Wednesday, 21 June 2017

Why we get diarrhea



Does diarrhea serve a purpose? Does it actually help clear the bacteria causing a gastrointestinal infection, or is it merely a symptom of disease that should be prevented as much as possible? In a new study from Brigham and Women's Hospital, investigators explore the immune mechanism that drives diarrhea, concluding that it does play a critical role in pathogen clearance in the early stages of infection. A new study also uncovers a previously unrecognized role for interleukin-22, an immune system molecule, in the host's defense against infection.

To investigate, researchers used a mouse model infected with Citrobacter rodentium, the mouse equivalent of an E. coli infection. Using this model, they saw an increase in the permeability of the intestinal barrier within just two days of infection -- well before inflammation and epithelial damage. In particular, they uncovered a critical role for interleukin-22 that in turn influences another molecule called claudin-2, previously known to be involved in causing diarrhea. They found that diarrhea resulting from the signaling of these two molecules helped promote pathogen clearance and limited disease severity.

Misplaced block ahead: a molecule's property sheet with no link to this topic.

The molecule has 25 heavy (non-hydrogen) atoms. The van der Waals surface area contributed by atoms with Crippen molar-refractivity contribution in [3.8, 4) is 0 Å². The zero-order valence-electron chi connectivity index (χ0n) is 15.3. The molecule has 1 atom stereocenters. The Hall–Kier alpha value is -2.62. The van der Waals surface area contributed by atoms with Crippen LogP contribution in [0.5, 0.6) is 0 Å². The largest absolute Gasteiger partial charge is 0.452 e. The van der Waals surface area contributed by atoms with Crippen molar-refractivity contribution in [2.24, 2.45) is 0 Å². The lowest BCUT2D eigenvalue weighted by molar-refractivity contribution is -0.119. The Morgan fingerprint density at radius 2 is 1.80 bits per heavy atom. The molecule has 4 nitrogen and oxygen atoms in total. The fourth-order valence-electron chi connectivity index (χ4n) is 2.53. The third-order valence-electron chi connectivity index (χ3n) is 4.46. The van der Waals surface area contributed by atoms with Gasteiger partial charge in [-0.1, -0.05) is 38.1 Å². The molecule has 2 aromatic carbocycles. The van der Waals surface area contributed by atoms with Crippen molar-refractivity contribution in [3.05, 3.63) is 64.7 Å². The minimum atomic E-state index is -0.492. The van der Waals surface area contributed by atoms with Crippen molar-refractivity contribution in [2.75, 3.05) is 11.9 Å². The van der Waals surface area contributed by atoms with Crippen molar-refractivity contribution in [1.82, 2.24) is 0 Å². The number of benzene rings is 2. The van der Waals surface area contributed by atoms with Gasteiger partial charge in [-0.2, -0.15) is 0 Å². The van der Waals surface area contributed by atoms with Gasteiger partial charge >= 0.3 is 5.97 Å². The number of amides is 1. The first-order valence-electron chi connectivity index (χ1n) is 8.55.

Other investigators have proposed developing new therapeutics to inhibit claudin-2. However, Turner and colleagues explain that the activation of this pathway may be critical for combating an infection, particularly in the early stages of a disease. They conclude that diarrhea is critical to enteric pathogen clearance, and that IL-22 may play a key role in host defense.

See:

Tsai PY et al. L-22 upregulates epithelial claudin-2 to drive diarrhea and enteric pathogen clearance. Cell Host & Microbe, 2017 DOI: 10.1016/j.chom.2017.05.009

Posted by Dr. Tim Sandle